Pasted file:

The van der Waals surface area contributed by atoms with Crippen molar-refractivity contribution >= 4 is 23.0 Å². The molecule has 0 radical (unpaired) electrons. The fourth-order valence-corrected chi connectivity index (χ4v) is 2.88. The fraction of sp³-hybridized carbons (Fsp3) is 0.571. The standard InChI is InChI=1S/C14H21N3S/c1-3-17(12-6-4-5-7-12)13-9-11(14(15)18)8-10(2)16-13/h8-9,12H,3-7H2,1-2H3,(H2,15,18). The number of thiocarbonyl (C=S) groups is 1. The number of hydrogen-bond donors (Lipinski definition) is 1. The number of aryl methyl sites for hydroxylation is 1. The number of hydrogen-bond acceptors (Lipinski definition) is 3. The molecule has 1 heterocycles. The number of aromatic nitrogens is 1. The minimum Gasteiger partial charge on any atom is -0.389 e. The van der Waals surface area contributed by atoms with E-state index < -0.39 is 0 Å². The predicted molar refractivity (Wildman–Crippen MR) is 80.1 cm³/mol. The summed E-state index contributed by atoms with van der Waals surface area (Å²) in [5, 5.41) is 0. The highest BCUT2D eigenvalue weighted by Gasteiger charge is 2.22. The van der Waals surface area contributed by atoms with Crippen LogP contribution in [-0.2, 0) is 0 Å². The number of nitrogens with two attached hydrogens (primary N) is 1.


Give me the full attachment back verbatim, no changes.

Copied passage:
The van der Waals surface area contributed by atoms with Crippen molar-refractivity contribution >= 4 is 23.0 Å². The molecule has 0 radical (unpaired) electrons. The fourth-order valence-corrected chi connectivity index (χ4v) is 2.88. The fraction of sp³-hybridized carbons (Fsp3) is 0.571. The standard InChI is InChI=1S/C14H21N3S/c1-3-17(12-6-4-5-7-12)13-9-11(14(15)18)8-10(2)16-13/h8-9,12H,3-7H2,1-2H3,(H2,15,18). The number of thiocarbonyl (C=S) groups is 1. The number of hydrogen-bond donors (Lipinski definition) is 1. The number of aryl methyl sites for hydroxylation is 1. The number of hydrogen-bond acceptors (Lipinski definition) is 3. The molecule has 1 heterocycles. The number of aromatic nitrogens is 1. The minimum Gasteiger partial charge on any atom is -0.389 e. The van der Waals surface area contributed by atoms with E-state index < -0.39 is 0 Å². The predicted molar refractivity (Wildman–Crippen MR) is 80.1 cm³/mol. The summed E-state index contributed by atoms with van der Waals surface area (Å²) in [5, 5.41) is 0. The highest BCUT2D eigenvalue weighted by Gasteiger charge is 2.22. The van der Waals surface area contributed by atoms with Crippen LogP contribution in [-0.2, 0) is 0 Å². The number of nitrogens with two attached hydrogens (primary N) is 1.